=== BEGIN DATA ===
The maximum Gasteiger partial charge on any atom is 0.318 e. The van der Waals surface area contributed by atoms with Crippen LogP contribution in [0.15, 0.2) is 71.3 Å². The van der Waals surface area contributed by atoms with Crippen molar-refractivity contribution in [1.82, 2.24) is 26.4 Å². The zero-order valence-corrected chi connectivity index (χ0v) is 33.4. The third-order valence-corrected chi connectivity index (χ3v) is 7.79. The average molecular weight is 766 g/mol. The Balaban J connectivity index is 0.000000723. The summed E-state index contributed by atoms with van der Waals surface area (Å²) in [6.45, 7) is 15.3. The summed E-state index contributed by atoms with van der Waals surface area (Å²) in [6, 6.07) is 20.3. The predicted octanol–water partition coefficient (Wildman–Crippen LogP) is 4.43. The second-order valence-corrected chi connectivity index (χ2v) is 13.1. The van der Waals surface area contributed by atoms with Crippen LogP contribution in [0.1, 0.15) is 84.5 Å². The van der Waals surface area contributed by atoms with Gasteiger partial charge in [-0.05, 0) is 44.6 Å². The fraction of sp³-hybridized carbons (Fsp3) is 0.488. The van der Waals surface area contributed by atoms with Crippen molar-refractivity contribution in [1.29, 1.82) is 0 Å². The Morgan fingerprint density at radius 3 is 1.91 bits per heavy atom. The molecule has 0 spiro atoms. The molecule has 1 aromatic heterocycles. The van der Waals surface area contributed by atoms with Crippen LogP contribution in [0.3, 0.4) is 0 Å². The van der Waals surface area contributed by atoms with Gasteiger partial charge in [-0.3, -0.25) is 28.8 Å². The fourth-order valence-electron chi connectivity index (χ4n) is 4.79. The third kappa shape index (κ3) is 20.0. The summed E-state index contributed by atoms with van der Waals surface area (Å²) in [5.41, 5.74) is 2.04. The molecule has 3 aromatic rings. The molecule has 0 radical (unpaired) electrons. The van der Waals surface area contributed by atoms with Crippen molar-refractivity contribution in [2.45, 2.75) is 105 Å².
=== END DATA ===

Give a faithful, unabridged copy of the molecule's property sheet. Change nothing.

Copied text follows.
The maximum Gasteiger partial charge on any atom is 0.318 e. The van der Waals surface area contributed by atoms with Crippen LogP contribution in [0.15, 0.2) is 71.3 Å². The van der Waals surface area contributed by atoms with Crippen molar-refractivity contribution in [1.82, 2.24) is 26.4 Å². The zero-order valence-corrected chi connectivity index (χ0v) is 33.4. The third-order valence-corrected chi connectivity index (χ3v) is 7.79. The average molecular weight is 766 g/mol. The Balaban J connectivity index is 0.000000723. The summed E-state index contributed by atoms with van der Waals surface area (Å²) in [6.45, 7) is 15.3. The summed E-state index contributed by atoms with van der Waals surface area (Å²) in [6, 6.07) is 20.3. The predicted octanol–water partition coefficient (Wildman–Crippen LogP) is 4.43. The second-order valence-corrected chi connectivity index (χ2v) is 13.1. The van der Waals surface area contributed by atoms with Crippen LogP contribution in [0.1, 0.15) is 84.5 Å². The van der Waals surface area contributed by atoms with Gasteiger partial charge in [-0.05, 0) is 44.6 Å². The fraction of sp³-hybridized carbons (Fsp3) is 0.488. The van der Waals surface area contributed by atoms with Crippen molar-refractivity contribution in [1.29, 1.82) is 0 Å². The Morgan fingerprint density at radius 3 is 1.91 bits per heavy atom. The molecule has 0 spiro atoms. The molecule has 1 aromatic heterocycles. The van der Waals surface area contributed by atoms with Crippen LogP contribution in [0.3, 0.4) is 0 Å². The van der Waals surface area contributed by atoms with Gasteiger partial charge in [-0.3, -0.25) is 28.8 Å². The fourth-order valence-electron chi connectivity index (χ4n) is 4.79. The third kappa shape index (κ3) is 20.0. The summed E-state index contributed by atoms with van der Waals surface area (Å²) in [5.41, 5.74) is 2.04. The molecule has 3 aromatic rings. The molecule has 0 radical (unpaired) electrons. The van der Waals surface area contributed by atoms with Crippen molar-refractivity contribution in [2.45, 2.75) is 105 Å².